Donald Trump: Picture: Susan Walsh/ AP

Lies, misinformation and propaganda aren’t new concepts in the world of news media. But, of late, there seems to be an amplified level of dishonesty disseminated through both conventional media and social media.

US president Donald Trump has famously taken to using the term “fake news” in an attempt to discredit information he doesn’t agree. Closer to home, the Gupta’s have been on the receiving end of scathing news reports over the years and they too have cried wolf about being the targets of misinformation and some sort of alleged white monopoly capitalist conspiracy.

As part of the National Arts Festival’s Think! Fest – a series of discussions and lectures on a range of topics – the Fake NewsDebate saw several established panellists sit together to debate and explore the phenomenon of “fake news” and unpack the crisis of misinformation prevalent in todays society.

Chaired by Anthea Garman, the debate panel included former Mail & Guardian and Huff Post SA editor-in-chief, Verashni Pillay and Editor of News24, Adriaan Basson.

Basson opened the debate with some background with regards to the recent expose leaks which were unearthed by the amaBhugane investigative unit and disseminated through a joint operation with News24 and Daily Maverick. 

He spoke about how since the information was leaked to the public, he and some of his colleagues have received threats at their homes. 

He then moved on to discussing Donald Trump journey to the White House and the coinciding rise of far-right American news, opinion and commentary website, Breitbart. Breitbart has grown exponentially over the past two years and is viewed by many as a key role player Donald Trump’s victory in the US elections.

He also engaged of the various types of misinformation and how “twitter bots” are unleashed to flood our timelines with misinformation.


Panelist Thandi Smith, who’s the head of the Policy Unit at MMA, weighed in by explaining how she deals with misinformation and how it is the media’s responsibility to regain the public’s trust. 

Kayla Roux, who’s a Digital Media lecturer at Rhodes University, revelaed how her students have told her that they sometimes Tweet, like and share stories they haven’t read merely based on the headline.  She also explained how Facebook’s algorithm directs imbalanced and biased content to your timeline and how this can place one in an echo chamber.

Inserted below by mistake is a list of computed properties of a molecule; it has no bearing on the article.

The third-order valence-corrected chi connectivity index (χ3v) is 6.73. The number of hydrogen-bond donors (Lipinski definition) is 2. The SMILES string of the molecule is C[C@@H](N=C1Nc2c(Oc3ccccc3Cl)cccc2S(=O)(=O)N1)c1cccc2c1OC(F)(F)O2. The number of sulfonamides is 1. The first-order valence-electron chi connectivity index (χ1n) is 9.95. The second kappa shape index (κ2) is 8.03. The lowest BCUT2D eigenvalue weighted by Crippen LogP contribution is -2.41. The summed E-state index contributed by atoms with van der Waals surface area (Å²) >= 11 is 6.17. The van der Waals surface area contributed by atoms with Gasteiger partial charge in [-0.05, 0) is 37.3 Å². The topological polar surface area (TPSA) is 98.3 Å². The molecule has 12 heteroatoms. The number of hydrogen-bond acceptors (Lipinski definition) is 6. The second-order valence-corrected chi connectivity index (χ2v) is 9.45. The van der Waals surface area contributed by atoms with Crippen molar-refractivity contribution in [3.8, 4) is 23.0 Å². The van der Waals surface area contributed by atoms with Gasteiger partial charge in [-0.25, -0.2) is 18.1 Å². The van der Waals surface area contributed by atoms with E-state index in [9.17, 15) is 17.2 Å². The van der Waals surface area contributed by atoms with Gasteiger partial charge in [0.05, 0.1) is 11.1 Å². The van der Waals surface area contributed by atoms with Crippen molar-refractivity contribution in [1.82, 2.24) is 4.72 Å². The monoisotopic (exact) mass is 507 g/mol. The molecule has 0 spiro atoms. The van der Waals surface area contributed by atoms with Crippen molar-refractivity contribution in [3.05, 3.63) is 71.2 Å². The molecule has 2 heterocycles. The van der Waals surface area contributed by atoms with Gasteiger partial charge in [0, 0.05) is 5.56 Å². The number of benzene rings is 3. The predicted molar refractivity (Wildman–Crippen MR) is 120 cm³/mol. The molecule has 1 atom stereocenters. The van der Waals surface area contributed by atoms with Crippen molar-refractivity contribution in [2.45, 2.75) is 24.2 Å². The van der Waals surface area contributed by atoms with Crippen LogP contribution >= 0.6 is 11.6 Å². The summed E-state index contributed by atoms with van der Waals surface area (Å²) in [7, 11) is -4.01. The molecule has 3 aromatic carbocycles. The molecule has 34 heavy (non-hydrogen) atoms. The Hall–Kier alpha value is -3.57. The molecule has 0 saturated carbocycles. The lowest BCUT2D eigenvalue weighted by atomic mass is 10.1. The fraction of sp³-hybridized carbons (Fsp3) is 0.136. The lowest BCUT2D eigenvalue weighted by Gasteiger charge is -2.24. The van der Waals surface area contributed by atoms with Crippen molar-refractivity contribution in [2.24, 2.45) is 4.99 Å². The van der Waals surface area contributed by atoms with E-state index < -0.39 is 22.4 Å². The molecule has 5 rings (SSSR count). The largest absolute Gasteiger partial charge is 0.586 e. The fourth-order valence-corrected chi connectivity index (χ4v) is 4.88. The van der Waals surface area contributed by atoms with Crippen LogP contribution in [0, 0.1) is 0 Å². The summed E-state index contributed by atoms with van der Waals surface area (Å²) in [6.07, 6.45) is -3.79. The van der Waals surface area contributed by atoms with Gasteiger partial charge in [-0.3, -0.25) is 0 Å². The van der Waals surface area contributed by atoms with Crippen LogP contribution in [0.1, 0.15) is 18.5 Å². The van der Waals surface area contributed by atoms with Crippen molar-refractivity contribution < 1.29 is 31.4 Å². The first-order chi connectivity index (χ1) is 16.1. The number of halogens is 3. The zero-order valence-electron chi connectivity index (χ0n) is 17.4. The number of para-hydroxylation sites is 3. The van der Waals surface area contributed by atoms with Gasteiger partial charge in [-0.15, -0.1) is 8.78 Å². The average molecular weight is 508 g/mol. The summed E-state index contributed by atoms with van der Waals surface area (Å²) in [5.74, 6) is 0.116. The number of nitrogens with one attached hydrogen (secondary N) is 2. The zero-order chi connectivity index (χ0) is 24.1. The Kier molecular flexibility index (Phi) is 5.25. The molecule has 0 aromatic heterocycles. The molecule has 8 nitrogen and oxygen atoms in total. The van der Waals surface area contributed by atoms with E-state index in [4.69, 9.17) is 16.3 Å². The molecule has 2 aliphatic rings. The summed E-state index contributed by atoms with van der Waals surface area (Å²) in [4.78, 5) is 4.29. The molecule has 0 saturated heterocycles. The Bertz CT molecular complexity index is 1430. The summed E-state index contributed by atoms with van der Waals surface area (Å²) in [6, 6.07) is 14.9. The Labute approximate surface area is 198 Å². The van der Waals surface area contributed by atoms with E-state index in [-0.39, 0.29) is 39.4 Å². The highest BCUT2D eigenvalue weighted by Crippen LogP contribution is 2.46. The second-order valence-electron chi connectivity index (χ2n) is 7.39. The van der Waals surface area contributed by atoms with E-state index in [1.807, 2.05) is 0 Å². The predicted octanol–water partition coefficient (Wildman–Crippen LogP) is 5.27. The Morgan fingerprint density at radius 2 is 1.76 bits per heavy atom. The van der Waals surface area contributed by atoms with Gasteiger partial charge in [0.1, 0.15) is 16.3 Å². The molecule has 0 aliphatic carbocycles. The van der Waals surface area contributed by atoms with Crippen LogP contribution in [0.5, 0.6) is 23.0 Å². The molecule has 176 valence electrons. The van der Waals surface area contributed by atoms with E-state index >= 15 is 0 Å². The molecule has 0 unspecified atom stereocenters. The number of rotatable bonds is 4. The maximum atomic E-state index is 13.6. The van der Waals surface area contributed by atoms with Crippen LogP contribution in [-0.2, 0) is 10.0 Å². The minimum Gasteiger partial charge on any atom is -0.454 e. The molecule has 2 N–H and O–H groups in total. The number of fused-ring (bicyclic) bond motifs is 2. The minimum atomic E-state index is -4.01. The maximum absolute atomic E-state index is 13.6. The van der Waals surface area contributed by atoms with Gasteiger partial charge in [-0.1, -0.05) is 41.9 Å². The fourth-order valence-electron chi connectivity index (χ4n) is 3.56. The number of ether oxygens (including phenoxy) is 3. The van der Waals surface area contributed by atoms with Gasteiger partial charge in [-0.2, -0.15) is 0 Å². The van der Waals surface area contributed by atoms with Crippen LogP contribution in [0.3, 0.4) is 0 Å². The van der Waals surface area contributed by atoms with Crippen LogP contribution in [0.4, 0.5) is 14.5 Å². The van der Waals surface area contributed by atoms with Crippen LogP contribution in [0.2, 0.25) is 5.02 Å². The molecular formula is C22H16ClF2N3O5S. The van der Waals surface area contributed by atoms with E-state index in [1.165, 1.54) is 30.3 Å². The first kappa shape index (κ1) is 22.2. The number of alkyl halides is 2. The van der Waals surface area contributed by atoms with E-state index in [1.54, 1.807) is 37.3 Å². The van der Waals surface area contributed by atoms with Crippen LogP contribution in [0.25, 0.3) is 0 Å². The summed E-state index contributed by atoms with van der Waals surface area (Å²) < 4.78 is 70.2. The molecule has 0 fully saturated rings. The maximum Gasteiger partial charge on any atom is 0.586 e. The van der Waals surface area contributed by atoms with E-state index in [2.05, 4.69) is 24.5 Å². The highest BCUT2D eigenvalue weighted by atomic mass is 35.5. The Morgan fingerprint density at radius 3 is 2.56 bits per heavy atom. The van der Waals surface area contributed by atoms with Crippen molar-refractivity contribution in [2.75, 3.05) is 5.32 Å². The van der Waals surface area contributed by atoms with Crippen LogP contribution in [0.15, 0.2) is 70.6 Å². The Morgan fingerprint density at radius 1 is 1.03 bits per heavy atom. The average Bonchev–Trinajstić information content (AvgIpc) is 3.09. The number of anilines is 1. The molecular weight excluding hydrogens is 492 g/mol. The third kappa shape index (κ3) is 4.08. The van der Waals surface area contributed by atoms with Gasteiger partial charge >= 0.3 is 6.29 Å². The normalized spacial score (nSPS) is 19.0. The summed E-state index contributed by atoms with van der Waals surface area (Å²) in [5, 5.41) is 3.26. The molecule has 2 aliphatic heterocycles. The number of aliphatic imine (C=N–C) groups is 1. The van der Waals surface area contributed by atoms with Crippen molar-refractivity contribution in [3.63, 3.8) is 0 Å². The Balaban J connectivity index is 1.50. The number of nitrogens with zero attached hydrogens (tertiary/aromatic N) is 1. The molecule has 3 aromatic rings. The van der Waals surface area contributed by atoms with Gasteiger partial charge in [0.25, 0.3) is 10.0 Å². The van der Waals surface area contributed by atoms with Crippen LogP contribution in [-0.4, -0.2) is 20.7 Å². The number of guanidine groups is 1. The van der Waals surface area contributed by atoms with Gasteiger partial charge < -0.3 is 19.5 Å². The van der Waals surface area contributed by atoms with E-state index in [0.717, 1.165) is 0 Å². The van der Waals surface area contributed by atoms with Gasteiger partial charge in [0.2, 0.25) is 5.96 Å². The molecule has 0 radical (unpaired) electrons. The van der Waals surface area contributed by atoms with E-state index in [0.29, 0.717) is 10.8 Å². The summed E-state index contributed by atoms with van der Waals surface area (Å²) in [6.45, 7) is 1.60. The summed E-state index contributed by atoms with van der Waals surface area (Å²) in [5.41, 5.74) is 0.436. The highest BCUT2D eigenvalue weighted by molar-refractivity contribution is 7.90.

This algorithm, she explained, looks at what pages you like, what groups you’re in (as well as other engagements you have via the social network) and uses this information to filter what you see. Hillary Clinton’s surprise loss in the US election is often attributed to this “bubble” as many of us were subjected to an echo chamber that excluded views other than our own. To counter this problem, Roux subscribes to various groups, each with opposing views, in order to allow for a wide pool of information from which to draw from.

Mark Oppenheimer, who’s a practicing advocate and writer, discussed the concept of “alternative facts”. The term was famously coined by Trump’s counsellor, Kellyane Conway after White House Press Secretary, Sean Spicer made false claims that Donald Trump's presidential inauguration attendance numbers where the highest ever. 

He interrogated this notion and explained how the value of truthful reporting has been reduced by such an open and unapologetic spread of  misinformation. Pillay weighed in on this in her comments on state capture and shared her disbelief and horror at how the Gupta’s own a news channel. 

An important takeaway from the debate is how in this overflow of information, more stringent regulatory systems are vital in order to regain the media’s integrity and moderate the threat of fake news.